Mathematician Marcus du Sautoy reveals how symmetry is a fundamental concept both in the arts and the sciences: from the walls of the Alhambra to the Higgs boson, from the music of Bach to deadly viruses. Based on his book Finding Moonshine he will tell the story of how mathematicians have produced a language to be able to explore, tame and classify this slippery concept. The hero of the story is the French nineteenth century revolutionary Evariste Galois who created this new mathematical language called group theory before being shot in a duel at the age of 20. His insight led mathematicians to the realisation that it was possible to create a Periodic Table of atomic symmetries from which all others are built. Called the Atlas of Finite Simple Groups the completion of this mammoth project is one of the great achievements of mathematics in the last century.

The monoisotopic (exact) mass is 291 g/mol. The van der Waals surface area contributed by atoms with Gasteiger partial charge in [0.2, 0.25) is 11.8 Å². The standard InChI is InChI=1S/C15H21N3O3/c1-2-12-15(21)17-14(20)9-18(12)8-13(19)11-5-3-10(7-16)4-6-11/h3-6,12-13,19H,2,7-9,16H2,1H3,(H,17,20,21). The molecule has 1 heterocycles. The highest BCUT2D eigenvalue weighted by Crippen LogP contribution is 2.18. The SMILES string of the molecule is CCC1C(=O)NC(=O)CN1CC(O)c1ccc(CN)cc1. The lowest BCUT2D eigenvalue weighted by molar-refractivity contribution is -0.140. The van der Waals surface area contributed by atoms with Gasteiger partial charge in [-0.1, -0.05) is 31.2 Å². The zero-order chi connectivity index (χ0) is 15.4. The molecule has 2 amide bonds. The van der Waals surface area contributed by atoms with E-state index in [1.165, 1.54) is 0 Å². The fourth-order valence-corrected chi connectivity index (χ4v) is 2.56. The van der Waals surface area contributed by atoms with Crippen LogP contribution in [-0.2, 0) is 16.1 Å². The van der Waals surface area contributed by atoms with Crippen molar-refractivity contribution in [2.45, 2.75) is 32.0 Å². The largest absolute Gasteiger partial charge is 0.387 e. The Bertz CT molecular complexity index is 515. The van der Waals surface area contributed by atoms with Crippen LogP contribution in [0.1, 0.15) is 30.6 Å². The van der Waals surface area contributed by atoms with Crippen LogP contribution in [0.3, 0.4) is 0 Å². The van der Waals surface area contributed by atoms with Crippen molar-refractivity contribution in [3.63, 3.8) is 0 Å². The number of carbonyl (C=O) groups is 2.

Marcus du Sautoy is best known for popularising mathematics. He is a mathematics professor at the University of Oxford. His main scientific work concerns group and number theory. He has written several books, worked on science documentaries and game shows and writes for newspapers. One of his best known columns is Sexy Math in The Times. Marcus du Sautoy is Simonyi Professor for the Public Understanding of Science at the University of Oxford, a chair previously held by Richard Dawkins. In 2009 he won the Michael Faraday Prize from the Royal Society in London for "Excellence in communicating science to UK audiences".
Organized by the Hendrik de Waard Foundation in cooperation with Studium Generale Groningen and Science LinX. The Hendrik de Waard Foundation was founded after the retirement of the late professor of physics Hendrik de Waard in 1987. Annually, the foundation organises a lecture to inform and intrigue the general public about recent developments in science. www.hdw.fmf.nl